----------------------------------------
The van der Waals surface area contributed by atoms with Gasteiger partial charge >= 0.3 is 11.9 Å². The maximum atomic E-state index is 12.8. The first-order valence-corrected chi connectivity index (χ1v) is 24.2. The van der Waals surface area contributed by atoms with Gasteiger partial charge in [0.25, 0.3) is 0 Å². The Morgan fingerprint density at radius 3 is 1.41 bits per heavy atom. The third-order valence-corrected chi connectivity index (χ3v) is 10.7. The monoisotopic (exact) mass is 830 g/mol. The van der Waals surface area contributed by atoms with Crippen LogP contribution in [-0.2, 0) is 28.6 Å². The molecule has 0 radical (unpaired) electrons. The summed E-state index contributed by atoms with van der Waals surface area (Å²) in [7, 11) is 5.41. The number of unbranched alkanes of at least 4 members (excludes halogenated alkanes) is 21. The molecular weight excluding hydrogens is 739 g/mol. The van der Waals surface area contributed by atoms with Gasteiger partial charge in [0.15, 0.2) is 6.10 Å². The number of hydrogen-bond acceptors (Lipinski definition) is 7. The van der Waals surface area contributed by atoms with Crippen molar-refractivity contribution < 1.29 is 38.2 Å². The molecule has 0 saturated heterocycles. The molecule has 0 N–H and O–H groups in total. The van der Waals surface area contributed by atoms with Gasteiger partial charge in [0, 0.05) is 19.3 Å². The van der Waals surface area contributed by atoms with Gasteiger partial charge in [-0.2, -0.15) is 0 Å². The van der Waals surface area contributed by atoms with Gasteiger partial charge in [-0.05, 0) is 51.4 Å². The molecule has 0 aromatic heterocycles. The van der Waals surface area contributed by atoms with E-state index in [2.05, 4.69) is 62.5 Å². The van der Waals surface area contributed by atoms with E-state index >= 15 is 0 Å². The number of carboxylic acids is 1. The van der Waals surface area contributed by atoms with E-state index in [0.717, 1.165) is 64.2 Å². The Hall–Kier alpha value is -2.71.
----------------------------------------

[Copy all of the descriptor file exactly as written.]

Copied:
The van der Waals surface area contributed by atoms with Gasteiger partial charge >= 0.3 is 11.9 Å². The maximum atomic E-state index is 12.8. The first-order valence-corrected chi connectivity index (χ1v) is 24.2. The van der Waals surface area contributed by atoms with Gasteiger partial charge in [0.25, 0.3) is 0 Å². The Morgan fingerprint density at radius 3 is 1.41 bits per heavy atom. The third-order valence-corrected chi connectivity index (χ3v) is 10.7. The monoisotopic (exact) mass is 830 g/mol. The van der Waals surface area contributed by atoms with Crippen LogP contribution in [-0.2, 0) is 28.6 Å². The molecule has 0 radical (unpaired) electrons. The summed E-state index contributed by atoms with van der Waals surface area (Å²) in [7, 11) is 5.41. The number of unbranched alkanes of at least 4 members (excludes halogenated alkanes) is 21. The molecular weight excluding hydrogens is 739 g/mol. The van der Waals surface area contributed by atoms with Gasteiger partial charge in [0.15, 0.2) is 6.10 Å². The number of hydrogen-bond acceptors (Lipinski definition) is 7. The van der Waals surface area contributed by atoms with Crippen molar-refractivity contribution < 1.29 is 38.2 Å². The molecule has 0 saturated heterocycles. The molecule has 0 N–H and O–H groups in total. The van der Waals surface area contributed by atoms with Gasteiger partial charge in [0, 0.05) is 19.3 Å². The van der Waals surface area contributed by atoms with Gasteiger partial charge in [-0.2, -0.15) is 0 Å². The van der Waals surface area contributed by atoms with Gasteiger partial charge in [-0.05, 0) is 51.4 Å². The molecule has 0 aromatic heterocycles. The van der Waals surface area contributed by atoms with E-state index in [2.05, 4.69) is 62.5 Å². The van der Waals surface area contributed by atoms with E-state index >= 15 is 0 Å². The number of carboxylic acids is 1. The van der Waals surface area contributed by atoms with E-state index in [0.717, 1.165) is 64.2 Å². The Hall–Kier alpha value is -2.71.